The INSEE national statistics agency also reported 2.0 percent growth in 2017, France's highest in six years.
The deficit figure, which beat expectations of 2.9 percent of gross domestic product (GDP), is a fresh sign the eurozone's second-biggest economy is experiencing a rebound under President Emmanuel Macron.
In 2016, the deficit stood at 3.4 percent of GDP.
The 2017 figure was the first to come below the European limit since 2007 — the year the global financial crisis erupted.
France, long a laggard in Europe, has come under strong pressure to do more to reduce its budget deficit and debt, which are still among the highest in the eurozone.
The decline in the deficit does not mean a reduction in France's public debt as the government is still borrowing more than it repays, INSEE said in a statement.
Public debt stood at 2.2 trillion euros, or 97 percent of GDP, at the end of 2017.
Still, France's return below the EU deficit limit is good news for Macron's government, which had made it a goal to reduce the deficit below 3.0 percent.
“We have honoured our engagements,” Finance Minister Bruno Le Maire told France Info radio, as he welcomed the “good news”.
“It is proof that the strategy laid out by the president of the Republic on reducing public spending, realigning our public accounts and growth is the right one,” he said.
Growth picks up
France and Spain are the only eurozone countries to remain under the EU's “excessive deficit procedure”.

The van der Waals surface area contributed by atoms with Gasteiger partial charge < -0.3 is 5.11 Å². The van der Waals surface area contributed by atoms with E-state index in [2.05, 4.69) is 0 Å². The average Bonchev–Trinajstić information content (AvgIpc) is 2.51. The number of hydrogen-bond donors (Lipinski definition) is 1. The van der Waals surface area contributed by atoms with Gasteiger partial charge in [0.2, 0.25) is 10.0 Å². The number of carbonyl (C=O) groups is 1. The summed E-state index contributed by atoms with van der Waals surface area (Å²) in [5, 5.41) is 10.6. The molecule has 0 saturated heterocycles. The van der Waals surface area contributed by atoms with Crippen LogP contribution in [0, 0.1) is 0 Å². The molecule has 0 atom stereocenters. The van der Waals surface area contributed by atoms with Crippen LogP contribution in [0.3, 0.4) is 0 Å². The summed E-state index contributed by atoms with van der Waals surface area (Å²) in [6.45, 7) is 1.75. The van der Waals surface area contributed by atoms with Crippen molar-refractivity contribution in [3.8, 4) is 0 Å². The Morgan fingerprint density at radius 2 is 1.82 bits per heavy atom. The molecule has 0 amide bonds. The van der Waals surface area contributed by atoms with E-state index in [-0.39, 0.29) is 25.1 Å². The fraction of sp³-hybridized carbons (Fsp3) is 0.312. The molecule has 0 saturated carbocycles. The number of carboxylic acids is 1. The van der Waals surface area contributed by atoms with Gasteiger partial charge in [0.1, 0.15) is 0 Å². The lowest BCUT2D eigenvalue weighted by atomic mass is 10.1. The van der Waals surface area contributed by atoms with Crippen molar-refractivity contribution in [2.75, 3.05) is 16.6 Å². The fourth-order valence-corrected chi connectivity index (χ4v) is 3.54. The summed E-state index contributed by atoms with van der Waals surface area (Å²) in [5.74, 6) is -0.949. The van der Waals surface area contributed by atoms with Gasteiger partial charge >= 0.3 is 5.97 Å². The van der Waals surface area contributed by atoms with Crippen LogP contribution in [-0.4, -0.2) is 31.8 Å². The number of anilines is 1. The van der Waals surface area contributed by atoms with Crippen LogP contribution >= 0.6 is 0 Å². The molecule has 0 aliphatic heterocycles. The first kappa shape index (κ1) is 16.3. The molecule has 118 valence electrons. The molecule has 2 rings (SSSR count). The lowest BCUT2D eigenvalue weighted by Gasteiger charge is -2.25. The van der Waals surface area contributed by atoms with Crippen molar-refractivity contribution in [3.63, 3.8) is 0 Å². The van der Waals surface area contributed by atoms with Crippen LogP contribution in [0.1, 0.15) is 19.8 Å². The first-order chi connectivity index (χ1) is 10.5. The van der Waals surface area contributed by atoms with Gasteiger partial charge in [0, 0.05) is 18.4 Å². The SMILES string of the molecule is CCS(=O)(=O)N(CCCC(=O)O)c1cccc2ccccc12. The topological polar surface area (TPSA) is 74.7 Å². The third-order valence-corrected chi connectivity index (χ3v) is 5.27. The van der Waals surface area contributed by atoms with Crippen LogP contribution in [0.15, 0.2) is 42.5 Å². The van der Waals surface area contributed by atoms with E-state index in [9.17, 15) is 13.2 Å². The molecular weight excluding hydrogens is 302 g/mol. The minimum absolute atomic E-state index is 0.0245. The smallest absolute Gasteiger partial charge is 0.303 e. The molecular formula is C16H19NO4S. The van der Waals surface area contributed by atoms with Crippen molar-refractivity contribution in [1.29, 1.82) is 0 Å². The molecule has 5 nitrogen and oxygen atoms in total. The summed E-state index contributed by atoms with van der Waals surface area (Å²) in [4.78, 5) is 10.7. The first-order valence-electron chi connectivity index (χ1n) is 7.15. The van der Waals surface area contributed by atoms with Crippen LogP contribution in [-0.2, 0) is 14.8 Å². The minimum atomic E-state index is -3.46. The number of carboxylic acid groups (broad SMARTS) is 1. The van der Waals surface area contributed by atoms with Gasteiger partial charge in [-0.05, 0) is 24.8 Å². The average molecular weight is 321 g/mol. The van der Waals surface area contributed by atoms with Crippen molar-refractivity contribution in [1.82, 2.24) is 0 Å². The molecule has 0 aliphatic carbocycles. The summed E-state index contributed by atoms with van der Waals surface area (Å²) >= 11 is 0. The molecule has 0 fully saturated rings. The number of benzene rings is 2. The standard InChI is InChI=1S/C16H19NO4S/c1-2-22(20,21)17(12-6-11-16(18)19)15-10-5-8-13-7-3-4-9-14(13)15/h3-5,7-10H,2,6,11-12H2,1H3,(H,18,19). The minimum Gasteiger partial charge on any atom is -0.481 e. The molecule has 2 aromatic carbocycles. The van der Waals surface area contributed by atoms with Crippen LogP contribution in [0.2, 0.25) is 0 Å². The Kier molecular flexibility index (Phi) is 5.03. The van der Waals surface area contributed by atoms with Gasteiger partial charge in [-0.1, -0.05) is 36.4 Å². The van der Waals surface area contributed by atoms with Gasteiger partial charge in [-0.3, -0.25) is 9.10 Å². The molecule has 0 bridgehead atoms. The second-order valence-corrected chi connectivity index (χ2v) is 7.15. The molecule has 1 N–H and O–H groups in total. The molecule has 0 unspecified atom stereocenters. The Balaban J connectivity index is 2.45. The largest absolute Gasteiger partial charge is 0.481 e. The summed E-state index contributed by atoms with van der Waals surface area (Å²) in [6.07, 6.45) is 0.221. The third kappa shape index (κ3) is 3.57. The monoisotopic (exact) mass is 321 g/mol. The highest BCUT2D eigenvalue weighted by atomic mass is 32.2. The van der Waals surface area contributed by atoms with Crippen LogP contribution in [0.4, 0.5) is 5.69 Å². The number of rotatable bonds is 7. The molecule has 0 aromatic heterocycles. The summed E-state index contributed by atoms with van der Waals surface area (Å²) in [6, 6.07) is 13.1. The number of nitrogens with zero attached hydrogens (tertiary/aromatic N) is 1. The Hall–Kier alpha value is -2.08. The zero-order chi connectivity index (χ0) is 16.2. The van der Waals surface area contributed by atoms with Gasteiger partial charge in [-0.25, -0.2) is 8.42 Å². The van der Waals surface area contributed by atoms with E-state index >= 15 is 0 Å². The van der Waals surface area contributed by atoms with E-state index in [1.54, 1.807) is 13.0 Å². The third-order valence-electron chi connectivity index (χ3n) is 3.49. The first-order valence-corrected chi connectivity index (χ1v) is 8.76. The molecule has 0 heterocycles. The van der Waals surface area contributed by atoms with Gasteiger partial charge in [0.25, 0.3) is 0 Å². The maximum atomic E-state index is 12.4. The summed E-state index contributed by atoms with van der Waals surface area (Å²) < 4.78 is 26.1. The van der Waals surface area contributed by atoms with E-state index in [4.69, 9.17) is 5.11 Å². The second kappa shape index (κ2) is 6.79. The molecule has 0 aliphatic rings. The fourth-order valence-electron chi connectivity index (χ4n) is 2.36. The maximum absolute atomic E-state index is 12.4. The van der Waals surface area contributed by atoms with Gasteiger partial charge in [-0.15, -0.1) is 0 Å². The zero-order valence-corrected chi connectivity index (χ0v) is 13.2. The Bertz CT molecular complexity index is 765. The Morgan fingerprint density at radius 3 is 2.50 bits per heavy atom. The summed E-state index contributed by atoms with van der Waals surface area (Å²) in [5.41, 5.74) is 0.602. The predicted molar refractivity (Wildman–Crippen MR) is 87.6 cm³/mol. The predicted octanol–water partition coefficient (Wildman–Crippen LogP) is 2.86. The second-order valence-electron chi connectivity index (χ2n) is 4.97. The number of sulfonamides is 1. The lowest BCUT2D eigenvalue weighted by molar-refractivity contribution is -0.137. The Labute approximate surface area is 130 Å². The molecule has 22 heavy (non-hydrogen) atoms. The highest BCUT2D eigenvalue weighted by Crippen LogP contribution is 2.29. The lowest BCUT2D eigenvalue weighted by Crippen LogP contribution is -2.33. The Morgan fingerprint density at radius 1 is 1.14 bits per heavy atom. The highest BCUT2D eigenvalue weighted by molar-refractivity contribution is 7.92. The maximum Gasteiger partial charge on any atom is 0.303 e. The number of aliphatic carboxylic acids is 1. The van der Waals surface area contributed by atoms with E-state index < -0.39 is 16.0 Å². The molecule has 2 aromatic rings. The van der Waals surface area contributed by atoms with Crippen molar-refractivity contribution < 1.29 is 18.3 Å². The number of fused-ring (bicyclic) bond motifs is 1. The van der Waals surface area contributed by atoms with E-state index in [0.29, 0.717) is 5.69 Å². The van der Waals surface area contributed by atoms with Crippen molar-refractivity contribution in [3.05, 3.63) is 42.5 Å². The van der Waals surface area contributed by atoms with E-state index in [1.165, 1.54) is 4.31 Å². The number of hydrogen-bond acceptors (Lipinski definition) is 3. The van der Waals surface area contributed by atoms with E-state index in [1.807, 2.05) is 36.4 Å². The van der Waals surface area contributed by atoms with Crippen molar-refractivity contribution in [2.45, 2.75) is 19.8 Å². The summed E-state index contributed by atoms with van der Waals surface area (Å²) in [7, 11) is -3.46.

To be given the all clear, France must register a deficit-to-GDP ratio below 3.0 percent for another year.
Macron's government has forecast a 2.9 percent deficit for 2018, but thanks to the strong growth, that goal may now be revised downwards.
The economy expanded by 2.0 percent in 2017, representing a marked pick-up from 2016, when GDP grew by 1.1 percent.
France performed particularly well in the fourth quarter of last year, when GDP expanded by 0.7 percent.
Earlier estimates had placed growth for the last three months of 2017 at 0.6 percent.
According to INSEE, France achieved accelerated growth thanks to growing investments, even as consumer purchasing power slowed.
Overall, growth was still well below the 2.5 percent rate that the eurozone reached in 2017, for the first time since the financial crisis implosion.